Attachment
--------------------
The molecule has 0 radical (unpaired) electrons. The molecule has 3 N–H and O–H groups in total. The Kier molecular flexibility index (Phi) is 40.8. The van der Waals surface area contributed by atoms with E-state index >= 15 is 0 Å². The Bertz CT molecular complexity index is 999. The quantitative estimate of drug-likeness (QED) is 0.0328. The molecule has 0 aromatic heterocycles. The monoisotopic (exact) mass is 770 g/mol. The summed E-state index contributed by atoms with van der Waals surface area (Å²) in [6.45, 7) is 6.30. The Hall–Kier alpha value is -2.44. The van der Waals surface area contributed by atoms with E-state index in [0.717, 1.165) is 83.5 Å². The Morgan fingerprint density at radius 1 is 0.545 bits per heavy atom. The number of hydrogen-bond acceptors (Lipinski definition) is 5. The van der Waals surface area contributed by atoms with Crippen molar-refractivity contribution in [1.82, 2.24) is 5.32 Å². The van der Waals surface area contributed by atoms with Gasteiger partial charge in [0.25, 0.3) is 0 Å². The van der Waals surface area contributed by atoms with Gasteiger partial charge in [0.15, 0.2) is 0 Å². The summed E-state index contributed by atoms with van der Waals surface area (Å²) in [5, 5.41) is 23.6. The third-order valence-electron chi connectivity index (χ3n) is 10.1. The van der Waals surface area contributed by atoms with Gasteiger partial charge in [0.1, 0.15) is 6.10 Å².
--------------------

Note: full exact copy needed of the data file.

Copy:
The molecule has 0 radical (unpaired) electrons. The molecule has 3 N–H and O–H groups in total. The Kier molecular flexibility index (Phi) is 40.8. The van der Waals surface area contributed by atoms with E-state index >= 15 is 0 Å². The Bertz CT molecular complexity index is 999. The quantitative estimate of drug-likeness (QED) is 0.0328. The molecule has 0 aromatic heterocycles. The monoisotopic (exact) mass is 770 g/mol. The summed E-state index contributed by atoms with van der Waals surface area (Å²) in [6.45, 7) is 6.30. The Hall–Kier alpha value is -2.44. The van der Waals surface area contributed by atoms with E-state index in [0.717, 1.165) is 83.5 Å². The Morgan fingerprint density at radius 1 is 0.545 bits per heavy atom. The number of hydrogen-bond acceptors (Lipinski definition) is 5. The van der Waals surface area contributed by atoms with Crippen molar-refractivity contribution in [1.82, 2.24) is 5.32 Å². The van der Waals surface area contributed by atoms with Gasteiger partial charge in [0.25, 0.3) is 0 Å². The van der Waals surface area contributed by atoms with Gasteiger partial charge in [0.15, 0.2) is 0 Å². The summed E-state index contributed by atoms with van der Waals surface area (Å²) in [5, 5.41) is 23.6. The third-order valence-electron chi connectivity index (χ3n) is 10.1. The van der Waals surface area contributed by atoms with Gasteiger partial charge in [0.1, 0.15) is 6.10 Å².